October 23, 2021

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Poland widens its assault on media freedom

Poland updates

The rollback of democratic safeguards by Poland’s ruling Law and Justice (PiS) party has reached a new low. PiS and its allies last week passed an amendment to broadcasting laws that would bar companies that are majority-owned by entities from outside the European Economic Area from owning a controlling stake in Polish broadcasters. Nicknamed “Lex TVN”, the bill is widely seen as targeting TVN, owned by Discovery of the US — which provides news coverage that is often critical of the government.

The change is a further step to squeeze media freedom, echoing what has happened under Hungary’s populist-nationalist leader Viktor Orban. PiS has already reduced Poland’s public broadcaster to a crude propagandist for the government. A state-owned oil group has been used to buy up various local media outlets. Advertising from state bodies has been channelled to pliable media groups. Poland’s media watchdog is also dragging its feet on an 18-month-old application to renew the broadcasting licence of TVN’s main news channel, TVN24.

This matters. A takeover of TVN by pro-government owners would leave only the smaller Polsat as an independent source of national TV news, skewing the media environment ahead of a general election due in 2023. PiS is not as strong as it was. It can no longer rely on a consistent majority in Poland’s lower house after falling out with a coalition partner. Its popularity has slipped since draconian changes to abortion laws last year. The opposition is still fragmented but it has been given a boost by the return of Donald Tusk, the former premier and EU Council president. The attempt to secure a more malleable media environment seems hardly coincidental.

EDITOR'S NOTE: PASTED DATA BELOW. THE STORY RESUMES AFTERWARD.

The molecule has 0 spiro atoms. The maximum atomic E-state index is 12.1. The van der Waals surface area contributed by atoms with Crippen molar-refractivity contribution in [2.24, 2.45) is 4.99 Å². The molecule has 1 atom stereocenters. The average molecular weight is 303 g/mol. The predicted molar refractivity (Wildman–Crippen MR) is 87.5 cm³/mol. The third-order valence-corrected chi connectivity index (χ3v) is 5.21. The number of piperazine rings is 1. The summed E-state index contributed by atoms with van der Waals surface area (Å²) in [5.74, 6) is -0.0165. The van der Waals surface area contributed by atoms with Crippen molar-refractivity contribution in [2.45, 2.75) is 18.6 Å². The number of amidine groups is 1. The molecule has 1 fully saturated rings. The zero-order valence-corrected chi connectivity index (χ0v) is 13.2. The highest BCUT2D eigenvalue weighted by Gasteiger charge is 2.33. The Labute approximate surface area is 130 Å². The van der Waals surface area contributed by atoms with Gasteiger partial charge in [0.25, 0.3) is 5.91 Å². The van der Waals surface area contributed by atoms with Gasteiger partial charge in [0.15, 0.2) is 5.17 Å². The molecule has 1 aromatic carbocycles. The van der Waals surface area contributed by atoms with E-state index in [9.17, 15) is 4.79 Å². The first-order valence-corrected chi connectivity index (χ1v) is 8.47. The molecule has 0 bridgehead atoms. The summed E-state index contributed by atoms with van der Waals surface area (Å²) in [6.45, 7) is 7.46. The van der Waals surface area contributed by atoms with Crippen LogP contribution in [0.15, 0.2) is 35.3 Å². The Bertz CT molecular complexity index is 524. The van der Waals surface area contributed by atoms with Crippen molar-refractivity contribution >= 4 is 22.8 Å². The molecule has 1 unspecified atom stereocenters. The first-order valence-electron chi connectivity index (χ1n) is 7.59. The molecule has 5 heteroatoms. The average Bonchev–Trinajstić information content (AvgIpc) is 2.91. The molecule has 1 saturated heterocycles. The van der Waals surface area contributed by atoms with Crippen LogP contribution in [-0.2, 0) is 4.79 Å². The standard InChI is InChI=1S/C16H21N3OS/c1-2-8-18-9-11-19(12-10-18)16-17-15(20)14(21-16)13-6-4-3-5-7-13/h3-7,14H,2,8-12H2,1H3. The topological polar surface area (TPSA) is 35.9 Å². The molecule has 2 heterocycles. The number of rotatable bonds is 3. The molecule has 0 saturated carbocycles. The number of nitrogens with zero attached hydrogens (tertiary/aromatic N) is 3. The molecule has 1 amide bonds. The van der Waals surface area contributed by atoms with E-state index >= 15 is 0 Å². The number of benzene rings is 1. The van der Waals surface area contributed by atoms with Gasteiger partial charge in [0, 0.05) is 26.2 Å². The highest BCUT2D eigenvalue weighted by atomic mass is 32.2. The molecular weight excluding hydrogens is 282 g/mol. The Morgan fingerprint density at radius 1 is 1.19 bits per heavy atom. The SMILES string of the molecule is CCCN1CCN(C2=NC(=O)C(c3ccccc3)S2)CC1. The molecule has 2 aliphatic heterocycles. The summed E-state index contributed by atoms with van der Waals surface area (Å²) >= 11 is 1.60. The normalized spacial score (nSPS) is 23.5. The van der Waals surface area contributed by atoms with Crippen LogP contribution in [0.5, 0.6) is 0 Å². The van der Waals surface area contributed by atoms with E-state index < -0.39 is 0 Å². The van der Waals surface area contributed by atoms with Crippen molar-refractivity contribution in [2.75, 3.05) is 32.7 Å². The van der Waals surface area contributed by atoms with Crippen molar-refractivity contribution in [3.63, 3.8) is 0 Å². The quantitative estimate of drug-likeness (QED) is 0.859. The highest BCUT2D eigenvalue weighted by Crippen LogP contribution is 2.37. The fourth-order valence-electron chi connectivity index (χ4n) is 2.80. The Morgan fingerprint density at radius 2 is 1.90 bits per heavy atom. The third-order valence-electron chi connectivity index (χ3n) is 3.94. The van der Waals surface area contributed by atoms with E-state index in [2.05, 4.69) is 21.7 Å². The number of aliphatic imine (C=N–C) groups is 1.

Once again, Poland’s EU and US partners are grappling with how to prevent Poland from being “lost” to liberal democracy. Pressure to date has had limited effect. Warsaw said this month it would amend a system for disciplining judges which the European Court of Justice ruled was against EU law; Brussels had threatened fines if it did not. But opponents fear the changes will still be cosmetic.

Brussels has less scope to respond to the media bill, for example by using the mechanism allowing it to block EU funds to countries that do not respect the rule of law. By allowing EEA ownership of media, the amendment seems structured not to contravene existing EU law. Vera Jourova, a European Commission vice-president, has suggested in response to “Lex TVN” that the EU needs a Media Freedom Act to uphold pluralism. But that is for the future.

The US has some moral influence. Even though it would be constrained from ever cutting its military presence in Poland by the risk of weakening Nato’s eastern flank, Washington should continually remind the PiS government of the security support Poland relies upon. It has applied pressure on some wayward allies in the past by withholding meetings with officials. Polish media have speculated that the White House might not invite Warsaw to the summit of democracies President Joe Biden plans for December.

Since Poland’s upper house may reject Lex TVN, forcing the lower house to hold a second vote, vocal EU and US criticism might yet peel away enough votes to prevent PiS from achieving another majority. If not, the damage to Poland’s investment climate could yet begin to weigh on its economy. Discovery plans legal action against Warsaw over alleged violations of a bilateral investment treaty. Its experience will serve as a cautionary tale. It would be a blow to PiS if investors turn their back as elections approach.

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